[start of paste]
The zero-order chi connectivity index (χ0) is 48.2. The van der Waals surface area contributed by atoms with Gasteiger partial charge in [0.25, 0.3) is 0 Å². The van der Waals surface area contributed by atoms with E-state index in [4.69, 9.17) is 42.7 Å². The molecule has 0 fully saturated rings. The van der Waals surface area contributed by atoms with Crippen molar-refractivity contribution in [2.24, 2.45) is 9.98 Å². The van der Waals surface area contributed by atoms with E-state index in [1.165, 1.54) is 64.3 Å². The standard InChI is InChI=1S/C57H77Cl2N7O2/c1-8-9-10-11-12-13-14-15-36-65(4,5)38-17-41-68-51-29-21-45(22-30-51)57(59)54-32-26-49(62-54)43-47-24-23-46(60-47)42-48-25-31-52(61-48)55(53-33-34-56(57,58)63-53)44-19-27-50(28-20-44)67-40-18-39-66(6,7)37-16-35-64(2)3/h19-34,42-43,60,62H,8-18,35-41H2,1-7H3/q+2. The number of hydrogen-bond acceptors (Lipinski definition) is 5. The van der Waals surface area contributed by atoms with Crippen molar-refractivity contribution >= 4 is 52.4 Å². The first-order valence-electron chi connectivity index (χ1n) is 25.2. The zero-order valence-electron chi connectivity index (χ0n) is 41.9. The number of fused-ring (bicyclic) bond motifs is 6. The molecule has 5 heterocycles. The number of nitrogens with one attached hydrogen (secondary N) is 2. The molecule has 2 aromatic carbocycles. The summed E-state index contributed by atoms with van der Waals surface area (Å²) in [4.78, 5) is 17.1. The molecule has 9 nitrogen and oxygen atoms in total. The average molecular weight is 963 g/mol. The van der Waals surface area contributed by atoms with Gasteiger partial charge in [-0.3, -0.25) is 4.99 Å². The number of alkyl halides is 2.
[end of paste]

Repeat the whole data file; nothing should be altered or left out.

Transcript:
The zero-order chi connectivity index (χ0) is 48.2. The van der Waals surface area contributed by atoms with Gasteiger partial charge in [0.25, 0.3) is 0 Å². The van der Waals surface area contributed by atoms with E-state index in [4.69, 9.17) is 42.7 Å². The molecule has 0 fully saturated rings. The van der Waals surface area contributed by atoms with Crippen molar-refractivity contribution in [2.24, 2.45) is 9.98 Å². The van der Waals surface area contributed by atoms with E-state index in [1.165, 1.54) is 64.3 Å². The standard InChI is InChI=1S/C57H77Cl2N7O2/c1-8-9-10-11-12-13-14-15-36-65(4,5)38-17-41-68-51-29-21-45(22-30-51)57(59)54-32-26-49(62-54)43-47-24-23-46(60-47)42-48-25-31-52(61-48)55(53-33-34-56(57,58)63-53)44-19-27-50(28-20-44)67-40-18-39-66(6,7)37-16-35-64(2)3/h19-34,42-43,60,62H,8-18,35-41H2,1-7H3/q+2. The number of hydrogen-bond acceptors (Lipinski definition) is 5. The van der Waals surface area contributed by atoms with Crippen molar-refractivity contribution >= 4 is 52.4 Å². The first-order valence-electron chi connectivity index (χ1n) is 25.2. The zero-order valence-electron chi connectivity index (χ0n) is 41.9. The number of fused-ring (bicyclic) bond motifs is 6. The molecule has 5 heterocycles. The number of nitrogens with one attached hydrogen (secondary N) is 2. The molecule has 2 aromatic carbocycles. The summed E-state index contributed by atoms with van der Waals surface area (Å²) in [4.78, 5) is 17.1. The molecule has 9 nitrogen and oxygen atoms in total. The average molecular weight is 963 g/mol. The van der Waals surface area contributed by atoms with Gasteiger partial charge in [-0.3, -0.25) is 4.99 Å². The number of alkyl halides is 2.